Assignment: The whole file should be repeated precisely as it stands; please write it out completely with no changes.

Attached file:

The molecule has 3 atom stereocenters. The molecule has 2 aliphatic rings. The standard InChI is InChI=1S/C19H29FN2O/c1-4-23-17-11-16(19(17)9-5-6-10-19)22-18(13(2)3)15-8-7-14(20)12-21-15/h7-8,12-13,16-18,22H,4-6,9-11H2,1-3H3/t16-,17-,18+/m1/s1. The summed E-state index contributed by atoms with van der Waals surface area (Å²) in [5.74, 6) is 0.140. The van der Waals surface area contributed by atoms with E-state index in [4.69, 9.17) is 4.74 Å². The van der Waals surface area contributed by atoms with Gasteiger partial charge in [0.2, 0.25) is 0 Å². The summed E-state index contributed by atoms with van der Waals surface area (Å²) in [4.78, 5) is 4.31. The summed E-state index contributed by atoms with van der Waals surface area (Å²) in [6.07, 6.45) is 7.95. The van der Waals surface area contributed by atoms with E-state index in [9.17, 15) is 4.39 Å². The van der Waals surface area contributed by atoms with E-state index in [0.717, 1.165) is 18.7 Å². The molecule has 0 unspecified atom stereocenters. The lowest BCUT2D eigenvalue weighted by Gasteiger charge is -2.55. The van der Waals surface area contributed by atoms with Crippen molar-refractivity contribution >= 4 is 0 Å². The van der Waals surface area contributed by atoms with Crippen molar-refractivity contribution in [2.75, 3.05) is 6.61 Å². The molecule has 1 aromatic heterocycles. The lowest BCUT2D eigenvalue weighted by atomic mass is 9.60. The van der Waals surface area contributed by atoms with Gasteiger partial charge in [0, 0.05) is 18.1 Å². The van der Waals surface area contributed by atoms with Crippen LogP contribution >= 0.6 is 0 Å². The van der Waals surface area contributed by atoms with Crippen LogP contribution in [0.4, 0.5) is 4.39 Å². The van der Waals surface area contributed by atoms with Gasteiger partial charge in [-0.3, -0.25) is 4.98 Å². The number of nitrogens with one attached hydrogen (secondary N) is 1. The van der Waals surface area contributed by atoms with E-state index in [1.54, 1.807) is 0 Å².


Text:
The molecule has 3 atom stereocenters. The molecule has 2 aliphatic rings. The standard InChI is InChI=1S/C19H29FN2O/c1-4-23-17-11-16(19(17)9-5-6-10-19)22-18(13(2)3)15-8-7-14(20)12-21-15/h7-8,12-13,16-18,22H,4-6,9-11H2,1-3H3/t16-,17-,18+/m1/s1. The summed E-state index contributed by atoms with van der Waals surface area (Å²) in [5.74, 6) is 0.140. The van der Waals surface area contributed by atoms with E-state index in [4.69, 9.17) is 4.74 Å². The van der Waals surface area contributed by atoms with Gasteiger partial charge in [0.2, 0.25) is 0 Å². The summed E-state index contributed by atoms with van der Waals surface area (Å²) in [4.78, 5) is 4.31. The summed E-state index contributed by atoms with van der Waals surface area (Å²) in [6.07, 6.45) is 7.95. The van der Waals surface area contributed by atoms with E-state index in [9.17, 15) is 4.39 Å². The van der Waals surface area contributed by atoms with E-state index in [0.717, 1.165) is 18.7 Å². The molecule has 0 unspecified atom stereocenters. The lowest BCUT2D eigenvalue weighted by Gasteiger charge is -2.55. The van der Waals surface area contributed by atoms with Crippen molar-refractivity contribution >= 4 is 0 Å². The van der Waals surface area contributed by atoms with Crippen molar-refractivity contribution in [2.75, 3.05) is 6.61 Å². The molecule has 1 aromatic heterocycles. The lowest BCUT2D eigenvalue weighted by atomic mass is 9.60. The van der Waals surface area contributed by atoms with Gasteiger partial charge in [0, 0.05) is 18.1 Å². The van der Waals surface area contributed by atoms with Crippen LogP contribution >= 0.6 is 0 Å². The van der Waals surface area contributed by atoms with Crippen LogP contribution in [0.4, 0.5) is 4.39 Å². The van der Waals surface area contributed by atoms with Gasteiger partial charge in [-0.3, -0.25) is 4.98 Å². The number of nitrogens with one attached hydrogen (secondary N) is 1. The van der Waals surface area contributed by atoms with E-state index in [1.54, 1.807) is 0 Å².